For crimes like forcible rape, where lack of consent is an essential element of the crime, consent is, of course, an absolute defense. For all other crimes, consent of the victim is usually not a defense. There are exceptions, however, for certain (usually minor) assaults and batteries. In such cases, courts will recognize consent as a defense if: 1) the criminal act did not involve serious bodily injury or the threat of serious bodily injury, 2) there is widespread acceptance of the risk (as in a sporting event) and, 3) there is a beneficial result of the defendant’s conduct. The Model Penal Code adopts a similar approach.
Even where consent can be used as a defense, it will only be valid if the consent was legally effective. In order for the consent to be legally effective, three requirements must be met. First, the consent must have been given voluntarily. Second, the consent must have been given by a person legally capable of consenting. A minor or someone with a mental impairment or someone who is intoxicated at the time he or she gave the consent is not legally capable of consenting. Therefore, consent given by any of these people is not legally effective and cannot be used as the basis for a consent defense. Third, the consent cannot have been given as a result of fraud or mistake. Consent that is given as a result of fraud or mistake is legally ineffective.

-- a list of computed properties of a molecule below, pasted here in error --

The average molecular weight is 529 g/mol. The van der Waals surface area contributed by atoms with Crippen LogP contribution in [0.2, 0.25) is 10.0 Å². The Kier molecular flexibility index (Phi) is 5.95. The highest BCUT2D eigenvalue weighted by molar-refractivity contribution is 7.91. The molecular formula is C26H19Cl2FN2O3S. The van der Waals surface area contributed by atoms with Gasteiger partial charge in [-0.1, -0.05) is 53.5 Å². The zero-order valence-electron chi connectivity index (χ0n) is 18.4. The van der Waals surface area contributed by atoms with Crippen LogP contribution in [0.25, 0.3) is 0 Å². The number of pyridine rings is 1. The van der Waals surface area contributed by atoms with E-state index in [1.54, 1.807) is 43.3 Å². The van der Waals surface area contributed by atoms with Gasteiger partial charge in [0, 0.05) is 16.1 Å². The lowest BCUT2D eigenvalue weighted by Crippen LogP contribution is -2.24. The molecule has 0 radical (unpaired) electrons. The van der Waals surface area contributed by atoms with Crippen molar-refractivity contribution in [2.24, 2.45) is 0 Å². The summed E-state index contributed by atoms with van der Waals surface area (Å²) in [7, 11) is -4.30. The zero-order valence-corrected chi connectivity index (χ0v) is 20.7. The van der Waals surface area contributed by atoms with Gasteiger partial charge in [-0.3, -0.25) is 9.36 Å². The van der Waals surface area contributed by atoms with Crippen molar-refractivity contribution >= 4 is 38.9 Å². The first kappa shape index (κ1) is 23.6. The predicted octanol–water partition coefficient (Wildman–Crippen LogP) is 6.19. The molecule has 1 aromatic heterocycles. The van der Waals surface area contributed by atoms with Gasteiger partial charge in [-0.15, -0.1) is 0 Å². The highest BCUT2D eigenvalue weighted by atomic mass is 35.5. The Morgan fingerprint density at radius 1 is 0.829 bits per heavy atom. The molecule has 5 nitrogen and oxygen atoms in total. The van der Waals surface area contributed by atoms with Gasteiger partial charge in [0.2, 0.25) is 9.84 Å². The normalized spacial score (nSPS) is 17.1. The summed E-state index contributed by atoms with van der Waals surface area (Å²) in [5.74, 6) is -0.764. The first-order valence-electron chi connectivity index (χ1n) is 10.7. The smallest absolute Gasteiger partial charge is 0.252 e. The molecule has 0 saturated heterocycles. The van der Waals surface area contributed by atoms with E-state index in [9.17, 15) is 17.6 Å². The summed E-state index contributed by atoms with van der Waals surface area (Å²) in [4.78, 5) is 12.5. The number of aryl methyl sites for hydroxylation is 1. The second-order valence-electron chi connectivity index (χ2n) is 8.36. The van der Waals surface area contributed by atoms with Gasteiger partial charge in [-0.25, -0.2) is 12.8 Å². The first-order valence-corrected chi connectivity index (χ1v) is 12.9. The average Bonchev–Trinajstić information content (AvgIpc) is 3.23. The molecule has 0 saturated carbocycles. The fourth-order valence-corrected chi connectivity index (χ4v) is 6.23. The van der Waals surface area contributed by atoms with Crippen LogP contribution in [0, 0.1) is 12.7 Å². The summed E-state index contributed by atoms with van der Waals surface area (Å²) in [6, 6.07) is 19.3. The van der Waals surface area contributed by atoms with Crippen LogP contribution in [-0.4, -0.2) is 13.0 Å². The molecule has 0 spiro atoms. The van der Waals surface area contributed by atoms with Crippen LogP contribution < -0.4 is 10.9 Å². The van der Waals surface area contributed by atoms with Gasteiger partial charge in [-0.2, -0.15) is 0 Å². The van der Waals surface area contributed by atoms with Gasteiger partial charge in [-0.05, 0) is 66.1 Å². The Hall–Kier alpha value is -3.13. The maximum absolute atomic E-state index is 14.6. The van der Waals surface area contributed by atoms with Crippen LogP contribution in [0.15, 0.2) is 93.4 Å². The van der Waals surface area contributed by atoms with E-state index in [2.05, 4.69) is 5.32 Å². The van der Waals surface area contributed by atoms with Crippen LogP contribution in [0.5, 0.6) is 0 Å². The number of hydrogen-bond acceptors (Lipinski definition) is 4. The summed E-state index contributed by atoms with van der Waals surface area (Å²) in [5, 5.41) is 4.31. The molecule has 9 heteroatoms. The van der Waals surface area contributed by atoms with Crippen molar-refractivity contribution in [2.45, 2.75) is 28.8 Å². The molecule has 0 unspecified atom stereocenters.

Consent can be express or implied. However, the consent is only valid to the extent that the party giving the consent intended. If the consent is implied, the consent is only valid to the extent that a reasonable person would assume under the circumstances. For example: